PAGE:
DEARBORN, MI – A downsized engine that delivers improved fuel economy is just what midsize utility-vehicle shoppers are looking for,dealers say.
Motor Co.’s redesigned-for-’11 Ford Explorer will feature an optional 2.0L I-4 with the auto maker’s trademark EcoBoost technology, which combines turbocharging with direct injection.
Against a backdrop of steadily rising gasoline prices, the engine – which comes later in the vehicle’s launch phase, and only with 2-wheel drive – promises a fuel-economy boost of up to 30% over the ’10 Explorer’s 4.0L V-6.
This translates to city/highway performance of about 19/25 mpg (12.4-9.4 L/100 km). Ford has not released iTs actual rating estimate.
Explorer owners have been “disappointed” in the SUV’s fuel economy, prompting some to shop elsewhere, says Bill Chope, president of Crest Ford in Flat Rock, MI. But with the arrival of the new vehicle, which is based on Ford’s D-segment car platform, he hopes to turn the tables.
“We expect a 35%-40% conquest rate with this vehicle,” Chope tells Ward’s at the Explorer’s unveiling, adding he expects the new Explorer will deliver “above-average” profit margins.
Seating is another selling point. Like the outgoing model, the ’11 Explorer will feature seating for seven, an important consideration for buyers who are turned off by current cross/utility vehicles with the same capability.
The Ford Flex CUV offers room for seven, but its boxy styling is “polarizing,” says a dealer who requests anonymity.
Through June, sales of the trendy Flex trailed like-2009 by 9.8%, according to Ward’s data.
Further, some consumers shy away from CUVs because those vehicles have assumed a stigma long associated with minivans, says Nicole Ernst, general manager of Friendly Ford in Monroe, MI.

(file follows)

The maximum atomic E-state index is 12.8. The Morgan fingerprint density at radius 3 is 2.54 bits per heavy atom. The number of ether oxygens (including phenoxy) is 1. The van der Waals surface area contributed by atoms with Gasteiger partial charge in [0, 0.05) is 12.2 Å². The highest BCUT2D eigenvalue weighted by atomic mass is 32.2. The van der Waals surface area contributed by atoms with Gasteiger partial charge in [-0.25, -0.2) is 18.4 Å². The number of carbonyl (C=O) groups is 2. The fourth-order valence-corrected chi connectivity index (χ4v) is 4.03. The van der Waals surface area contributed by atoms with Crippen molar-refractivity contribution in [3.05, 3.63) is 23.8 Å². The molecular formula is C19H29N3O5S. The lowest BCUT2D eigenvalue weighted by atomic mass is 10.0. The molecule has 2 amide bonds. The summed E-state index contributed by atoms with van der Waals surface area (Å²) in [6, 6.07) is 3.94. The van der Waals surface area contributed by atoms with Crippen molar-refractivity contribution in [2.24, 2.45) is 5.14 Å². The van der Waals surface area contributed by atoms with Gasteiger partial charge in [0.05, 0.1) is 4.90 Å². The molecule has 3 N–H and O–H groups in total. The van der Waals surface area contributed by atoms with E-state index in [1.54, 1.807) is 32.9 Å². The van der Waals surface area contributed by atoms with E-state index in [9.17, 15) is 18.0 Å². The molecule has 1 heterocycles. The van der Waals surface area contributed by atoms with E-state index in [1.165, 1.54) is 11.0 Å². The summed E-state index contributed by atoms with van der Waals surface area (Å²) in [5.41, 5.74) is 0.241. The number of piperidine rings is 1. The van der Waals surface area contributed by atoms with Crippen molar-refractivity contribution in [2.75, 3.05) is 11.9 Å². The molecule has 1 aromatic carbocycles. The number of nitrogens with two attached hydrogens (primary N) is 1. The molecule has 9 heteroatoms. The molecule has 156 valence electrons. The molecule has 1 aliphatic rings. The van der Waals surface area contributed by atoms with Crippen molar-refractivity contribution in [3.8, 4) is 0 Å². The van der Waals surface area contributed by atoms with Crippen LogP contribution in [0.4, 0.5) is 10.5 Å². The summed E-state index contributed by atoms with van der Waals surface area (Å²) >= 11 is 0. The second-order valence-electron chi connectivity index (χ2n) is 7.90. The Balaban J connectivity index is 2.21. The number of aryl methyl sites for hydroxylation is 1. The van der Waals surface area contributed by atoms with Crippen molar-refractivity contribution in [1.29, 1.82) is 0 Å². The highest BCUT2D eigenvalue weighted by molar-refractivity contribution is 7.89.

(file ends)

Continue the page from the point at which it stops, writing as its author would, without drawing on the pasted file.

“CUVs have kind of become the ‘mom car,’” Ernst says, adding vehicle such as the Flex and 5-seat Ford Edge “just don’t have enough truck-like appeal.”
Off-road capability and tow ratings are what sets the Explorer apart. While ’11 models equipped with the base-model’s 290-hp 3.5L Ti-VCT V-6 engine feature an adjustable terrain-response system, the vehicle’s towing performance suffers because Ford no longer offers a V-8.
The ’11 Explorer’s maximum rating 5,000 lbs. (2,268 kg), compares with the ’10 model’s 7,115 lbs. (3,227 kg).
The tow rating for an ’11 Explorer outfitted with the 2.0L I-4, which still outguns the ’10 SUV’s V-6 on the horsepower front, 235 to 210, is 2,000-lb. (907-kg).
Still, Explorer owners historically have shunned the fullsize Ford Expedition, which represents a sizable leap. “Some people don’t want to step up that big, so (the Explorer) will be a big hit for us,” says Walt Oben, owner of Southgate Ford in Southgate, MI.
Ernst expects the new vehicles will “fly off the lot.”
The ’11 Explorer also marks a significant shift in marketing strategy. Rather than launch the vehicle using traditional methods, such as an auto show unveiling, Ford is using social-media outlets such as Facebook to generate buzz.
The social-media approach, like Ford used with its Fiesta B-car, works with today’s customers, says Charles Ashdown, dealer principal of Kings Ford in Cincinnati.
In “the old days,” families influenced brand allegiance, he says. “Nowadays, people are looking for what their peers have experienced.”
For this reason, dealers must change with the times. “For those that like the old way, it doesn’t work as well,” Ashdown warns.